by Jake Hall

published in Family Matters, October 2014

Happy Anniversary! Days like these just seem to sneak up on you, right? A year ago, I wrote about all of the firsts we would experience together. In the time between that first article and this one, we have made our way through the entire cycle of the Christian year from Advent to Christ the King Sunday. We have worshiped in the morning, vespered in the evening, and sung the silence of Taizé on Tuesday nights. We have communed, baptized, and soon will bless all the animals.

We have had CBF, VBS, and more than a few WOM and PIM meetings. Beyond that I have found that a class refers to itself as the Grumpy Old Men. Does that make them the GOMs in our particular verbiage?

Even in this past month, you have dumped an untold number of gallons of ice water on me for a good cause; and during one season I nearly set the chapel on fire with the burning of the palms for no good reason.

I tried to learn your names quickly. Apparently this gave me a good reputation…maybe an unwarranted one. I am pretty sure I simply confidently renamed a few of you and you just went with it to be nice. Sorry Barbara, I mean Helen, I mean Barbara. Your patience has far exceeded my memory.

We have celebrated happy nuptials in holy matrimony and held each other close during final moments of saying goodbye. The seekers in sneakers have walked through the waters of baptism and the sneaky seniors have played more than their fair share of games at Jim Dandies. I have held my first baby dedication in our sanctuary and heard your promise to help raise up the child while choking back happy tears.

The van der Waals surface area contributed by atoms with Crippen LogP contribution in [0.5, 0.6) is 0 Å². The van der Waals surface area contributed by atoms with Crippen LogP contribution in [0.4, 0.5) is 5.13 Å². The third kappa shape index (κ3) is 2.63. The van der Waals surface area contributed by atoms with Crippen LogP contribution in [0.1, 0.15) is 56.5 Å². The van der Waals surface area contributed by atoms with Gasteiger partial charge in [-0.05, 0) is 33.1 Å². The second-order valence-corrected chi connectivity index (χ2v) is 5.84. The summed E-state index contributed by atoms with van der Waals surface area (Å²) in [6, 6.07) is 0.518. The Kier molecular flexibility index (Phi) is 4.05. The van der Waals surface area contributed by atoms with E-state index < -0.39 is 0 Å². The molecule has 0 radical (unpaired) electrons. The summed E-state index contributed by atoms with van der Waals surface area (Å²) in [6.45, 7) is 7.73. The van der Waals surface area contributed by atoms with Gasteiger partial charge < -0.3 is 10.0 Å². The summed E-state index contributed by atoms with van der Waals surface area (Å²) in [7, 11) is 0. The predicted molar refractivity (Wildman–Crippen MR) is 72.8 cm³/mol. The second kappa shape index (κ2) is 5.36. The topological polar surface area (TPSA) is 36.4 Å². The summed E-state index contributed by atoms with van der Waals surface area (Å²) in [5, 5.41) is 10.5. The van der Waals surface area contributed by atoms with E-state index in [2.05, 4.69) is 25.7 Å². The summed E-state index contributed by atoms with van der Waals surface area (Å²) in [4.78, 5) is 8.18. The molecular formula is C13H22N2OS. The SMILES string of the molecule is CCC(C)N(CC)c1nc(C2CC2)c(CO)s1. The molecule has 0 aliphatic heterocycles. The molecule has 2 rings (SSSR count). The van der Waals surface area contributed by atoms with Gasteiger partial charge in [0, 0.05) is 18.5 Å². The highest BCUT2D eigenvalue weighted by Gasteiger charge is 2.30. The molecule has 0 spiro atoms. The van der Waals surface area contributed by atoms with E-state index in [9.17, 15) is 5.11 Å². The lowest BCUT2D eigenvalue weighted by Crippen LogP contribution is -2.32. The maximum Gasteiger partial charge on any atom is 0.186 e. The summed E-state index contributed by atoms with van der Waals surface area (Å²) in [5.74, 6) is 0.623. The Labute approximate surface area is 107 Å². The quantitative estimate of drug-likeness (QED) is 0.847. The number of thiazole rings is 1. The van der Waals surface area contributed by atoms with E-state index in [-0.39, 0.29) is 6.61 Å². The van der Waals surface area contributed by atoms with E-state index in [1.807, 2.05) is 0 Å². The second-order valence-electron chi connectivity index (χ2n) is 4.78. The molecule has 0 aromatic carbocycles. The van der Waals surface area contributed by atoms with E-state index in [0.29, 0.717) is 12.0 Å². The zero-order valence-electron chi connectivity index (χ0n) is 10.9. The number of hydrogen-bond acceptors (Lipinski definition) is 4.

I experienced the particular, provincial, and sometimes peculiar qualities of what it means to be the church in this place. And you know what, I am still “all in.” Last October we moved to Macon, jumped into the midst of this community, and fell wholeheartedly in love with Highland Hills. This season of introductions and relational romance is often referred to as the “honeymoon” period of the pastorate. But let’s be clear: the real romance at the heart of any community doesn’t happen between a pastor and a congregation but instead Christ and the church.

The relationship that we must prove vital is that of the life and mission of Jesus and the life and mission of this congregation. We must worship, lifting up the name of Christ. We must open wide our doors and minds to the welcome of Christ for all. We must learn from the way of Christ as fellow pilgrims. We must sacrifice our lives for the will of God in risk-taking mission and ministry. That is the best of all marriage, and it is one to which we must commit our common life.